It Ain’t The Tools, It’s The Pix; Software, Plug-Ins, And More Page 2

In The Frame
onOne Software’s (www.ononesoftware.com) PhotoFrame has long been the best edge effects Photoshop-compatible plug-in available and with Version 4 they’ve made so many improvements that I’m blown away by the increased usability and creative options. PhotoFrame 4 is available in two versions, Professional and Standard. Both share the same 1000 frames and have the same feature set that allows you to search, find, combine, modify, and apply frame edges in real time.

A new preview window shows thumbnails of the frames wrapped around your image so you don’t have to apply a frame, say “I don’t like it,” remove it, then apply another one, etc. After visually picking the frame that best fits your image you can use the improved tool set to refine that frame and create your final masterpiece. PhotoFrame 4 lets you re-size and even reposition the image layer so you can make your photograph fit into a frame without losing any part of it. Wanna be more precise? PhotoFrame 4 comes complete with the rulers and guides that make precise adjustments a snap. If your budget permits, get the Professional Version ($259.95) because of its ability to add one-click edge effects from digital gurus such as Jack Davis, Vincent Versace, Helene Glassman, and others. You get the same amazing interface with the Standard Edition ($159.95) and both work with Photoshop, but if you want to use PhotoFrame with Apple’s Aperture or Adobe’s Lightroom, you’ll need the Professional Version.

© 2006, Joe Farace, All Rights Reserved

Seamless Textures
Luxology’s (www.luxology.com) imageSynth 2 lets you quickly process images into seamless textures, synthetic images, and backgrounds, and generates super high-resolution images from one or more low-resolution source images. It can handle a wide range of image subjects and is especially useful when working with cluttered images such as photographs of crowds or beach pebbles. The images imageSynth creates are unique derivations and tile seamlessly together, making them ideal for use as backgrounds, brushes, or texture maps. Some of the new and improved features in imageSynth 2 include native performance improvements that let you process images 10 times faster than previous versions. The new algorithm is threaded for use on dual-core powered systems and has improved memory management, enabling handling of larger files. It’s also a lot of fun to use. Luxology’s imageSynth 2 is available for $99 in a stand-alone version or as a plug-in for Adobe’s Photoshop CS3 or higher.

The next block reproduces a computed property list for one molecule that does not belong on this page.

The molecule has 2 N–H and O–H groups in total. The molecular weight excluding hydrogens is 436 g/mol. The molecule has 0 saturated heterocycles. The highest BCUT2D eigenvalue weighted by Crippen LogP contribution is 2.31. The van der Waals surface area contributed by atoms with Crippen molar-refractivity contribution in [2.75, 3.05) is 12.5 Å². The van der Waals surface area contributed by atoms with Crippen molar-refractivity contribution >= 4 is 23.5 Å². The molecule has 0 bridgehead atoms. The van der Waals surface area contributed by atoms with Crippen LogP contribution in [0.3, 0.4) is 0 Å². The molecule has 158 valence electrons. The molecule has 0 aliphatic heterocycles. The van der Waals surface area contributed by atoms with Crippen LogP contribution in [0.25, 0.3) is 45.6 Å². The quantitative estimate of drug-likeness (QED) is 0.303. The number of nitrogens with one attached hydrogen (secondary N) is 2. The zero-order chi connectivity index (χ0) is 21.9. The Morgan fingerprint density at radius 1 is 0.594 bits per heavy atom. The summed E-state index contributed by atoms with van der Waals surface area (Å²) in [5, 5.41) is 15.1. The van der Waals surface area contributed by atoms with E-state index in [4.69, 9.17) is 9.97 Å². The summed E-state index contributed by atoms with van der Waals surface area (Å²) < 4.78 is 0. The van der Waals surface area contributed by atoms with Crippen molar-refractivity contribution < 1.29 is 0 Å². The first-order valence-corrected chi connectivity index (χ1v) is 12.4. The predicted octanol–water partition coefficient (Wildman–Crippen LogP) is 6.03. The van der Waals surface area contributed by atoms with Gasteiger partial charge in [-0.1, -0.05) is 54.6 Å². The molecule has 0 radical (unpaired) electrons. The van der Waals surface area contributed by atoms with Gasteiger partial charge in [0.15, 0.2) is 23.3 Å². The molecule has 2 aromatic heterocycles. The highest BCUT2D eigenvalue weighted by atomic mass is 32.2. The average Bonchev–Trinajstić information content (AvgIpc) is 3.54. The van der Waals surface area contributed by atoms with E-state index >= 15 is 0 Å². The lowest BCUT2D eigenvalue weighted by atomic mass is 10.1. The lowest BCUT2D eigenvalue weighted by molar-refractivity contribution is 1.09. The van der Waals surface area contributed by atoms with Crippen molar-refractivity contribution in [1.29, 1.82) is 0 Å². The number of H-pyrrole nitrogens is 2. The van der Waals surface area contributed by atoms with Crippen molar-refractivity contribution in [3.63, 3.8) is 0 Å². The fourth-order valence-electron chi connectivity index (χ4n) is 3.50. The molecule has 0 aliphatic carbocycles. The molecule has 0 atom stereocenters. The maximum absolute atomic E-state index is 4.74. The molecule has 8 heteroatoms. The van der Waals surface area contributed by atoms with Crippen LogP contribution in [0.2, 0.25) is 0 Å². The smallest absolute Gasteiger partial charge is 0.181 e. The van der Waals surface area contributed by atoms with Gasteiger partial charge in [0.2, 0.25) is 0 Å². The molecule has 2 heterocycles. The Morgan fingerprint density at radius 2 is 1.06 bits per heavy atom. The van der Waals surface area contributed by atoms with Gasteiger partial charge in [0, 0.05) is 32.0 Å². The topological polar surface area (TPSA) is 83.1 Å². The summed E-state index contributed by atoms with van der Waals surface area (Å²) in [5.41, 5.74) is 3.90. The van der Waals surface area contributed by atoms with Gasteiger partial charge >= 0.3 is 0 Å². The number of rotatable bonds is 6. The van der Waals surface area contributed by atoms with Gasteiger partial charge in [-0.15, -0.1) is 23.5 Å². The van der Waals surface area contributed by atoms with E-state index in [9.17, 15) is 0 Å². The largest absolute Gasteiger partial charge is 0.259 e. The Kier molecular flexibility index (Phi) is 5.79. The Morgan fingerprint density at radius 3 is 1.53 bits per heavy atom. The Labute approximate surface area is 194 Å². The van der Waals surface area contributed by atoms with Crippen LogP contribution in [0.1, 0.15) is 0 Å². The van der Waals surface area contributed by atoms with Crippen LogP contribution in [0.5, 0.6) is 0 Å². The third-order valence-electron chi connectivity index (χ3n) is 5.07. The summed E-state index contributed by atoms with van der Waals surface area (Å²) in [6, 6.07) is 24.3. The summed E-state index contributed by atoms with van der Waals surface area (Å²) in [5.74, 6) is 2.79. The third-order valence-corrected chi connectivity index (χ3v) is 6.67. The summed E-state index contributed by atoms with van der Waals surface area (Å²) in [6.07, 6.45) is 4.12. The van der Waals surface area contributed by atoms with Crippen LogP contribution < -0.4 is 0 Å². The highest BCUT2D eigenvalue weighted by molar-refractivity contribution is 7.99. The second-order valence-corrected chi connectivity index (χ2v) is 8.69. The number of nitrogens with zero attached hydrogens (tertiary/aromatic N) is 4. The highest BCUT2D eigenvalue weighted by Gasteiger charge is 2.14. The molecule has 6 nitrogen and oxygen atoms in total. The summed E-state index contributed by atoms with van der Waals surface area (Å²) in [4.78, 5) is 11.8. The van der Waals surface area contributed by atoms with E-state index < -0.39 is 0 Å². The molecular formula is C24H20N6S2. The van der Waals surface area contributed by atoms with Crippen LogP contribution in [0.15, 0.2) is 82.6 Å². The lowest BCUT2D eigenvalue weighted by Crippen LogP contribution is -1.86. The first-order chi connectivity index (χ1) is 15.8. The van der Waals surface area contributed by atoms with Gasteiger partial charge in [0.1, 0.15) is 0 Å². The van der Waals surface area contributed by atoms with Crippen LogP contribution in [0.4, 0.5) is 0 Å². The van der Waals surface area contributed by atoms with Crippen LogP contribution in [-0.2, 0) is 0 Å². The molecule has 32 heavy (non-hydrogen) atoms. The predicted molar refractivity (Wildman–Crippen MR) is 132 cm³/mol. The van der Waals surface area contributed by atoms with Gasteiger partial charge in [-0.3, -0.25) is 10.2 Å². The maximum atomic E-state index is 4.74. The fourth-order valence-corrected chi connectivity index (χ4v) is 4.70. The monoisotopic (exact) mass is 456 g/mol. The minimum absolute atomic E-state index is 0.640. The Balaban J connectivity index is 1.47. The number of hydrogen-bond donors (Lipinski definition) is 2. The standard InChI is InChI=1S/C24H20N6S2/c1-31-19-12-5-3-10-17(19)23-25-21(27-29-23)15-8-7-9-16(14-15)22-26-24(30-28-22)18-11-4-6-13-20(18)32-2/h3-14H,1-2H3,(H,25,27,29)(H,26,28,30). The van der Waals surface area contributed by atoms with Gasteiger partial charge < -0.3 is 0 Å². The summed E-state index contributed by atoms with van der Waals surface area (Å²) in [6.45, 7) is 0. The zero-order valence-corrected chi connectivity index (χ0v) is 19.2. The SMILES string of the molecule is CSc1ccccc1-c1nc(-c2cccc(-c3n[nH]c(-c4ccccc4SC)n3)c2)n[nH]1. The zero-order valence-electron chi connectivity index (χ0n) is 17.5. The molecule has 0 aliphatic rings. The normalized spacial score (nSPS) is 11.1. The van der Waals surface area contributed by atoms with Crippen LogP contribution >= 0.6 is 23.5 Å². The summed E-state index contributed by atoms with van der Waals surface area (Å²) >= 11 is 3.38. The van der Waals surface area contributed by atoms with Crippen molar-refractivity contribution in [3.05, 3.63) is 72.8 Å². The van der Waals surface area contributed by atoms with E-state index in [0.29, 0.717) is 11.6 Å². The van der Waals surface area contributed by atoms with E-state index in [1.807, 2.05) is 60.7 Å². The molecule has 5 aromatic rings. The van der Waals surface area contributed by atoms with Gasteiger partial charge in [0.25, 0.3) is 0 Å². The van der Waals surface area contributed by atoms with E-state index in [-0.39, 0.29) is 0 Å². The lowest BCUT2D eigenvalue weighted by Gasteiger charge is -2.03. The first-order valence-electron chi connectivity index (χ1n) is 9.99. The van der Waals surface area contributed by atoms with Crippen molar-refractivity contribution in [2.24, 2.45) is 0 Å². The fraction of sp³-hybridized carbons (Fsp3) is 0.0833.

© 2000, Joe Farace, All Rights Reserved

On The Road
I’m writing this after returning from the SEMA automotive show in Las Vegas. I decided to travel light so instead of schlepping my Canon EOS-1D Mark II N, I borrowed an EOS Rebel XS and an EF-S 18-55mm f/3.5-5.6 IS lens, but I didn’t want to take a laptop either. Nexto (www.internationalsupplies.com) came to the rescue with their pocket-sized eXtreme ND-2700 back-up drive whose two memory card slots accommodate CompactFlash, SD (including SDHC), MMC, Memory Stick, and xD, along with variants of these formats. Some adapters may be required so check their website for your specific memory cards. The drive has USB OTG (On The Go) capability with the included cable that lets you transfer images or data from a pen drive and any USB storage device. The 160GB drive ($429.99) in the unit I tested is high-speed SATA and has a transfer rate of 300MB/second, and even the many raw files I shot for HDR didn’t slow the transfer of images from card to drive.

I brought three SanDisk Extreme SD cards to SEMA, one for each day, and when I filled up my Day Three card I reached for the Day Two card and finished shooting. When downloading the files to the ND-2700 at the airport, the unit recognized I’d already used that card and only transferred the new image files! To move the images onto my Mac Pro’s hard drives I just connected the Nexto drive using the supplied cable and copied the files. It couldn’t have been easier, which is why I plan to take the Nexto eXtreme ND-2700 on my next trip.

A Personal Note to Readers: “Digital Innovations” is not just a collection of new products, but features gear that I actually test and use. You won’t read about stuff that I hate because why waste the ink on them? You won’t read an in-depth review or a comparison of similar products because I don’t have the space. What you will get is a sneak peek of imaging products I’ve tried and liked and maybe you will, too. If I haven’t featured your favorite product let me know at editorial@shutterbug.com. Manufacturers should let me know about their gear, too, because I can’t write about their products if I don’t know about them.

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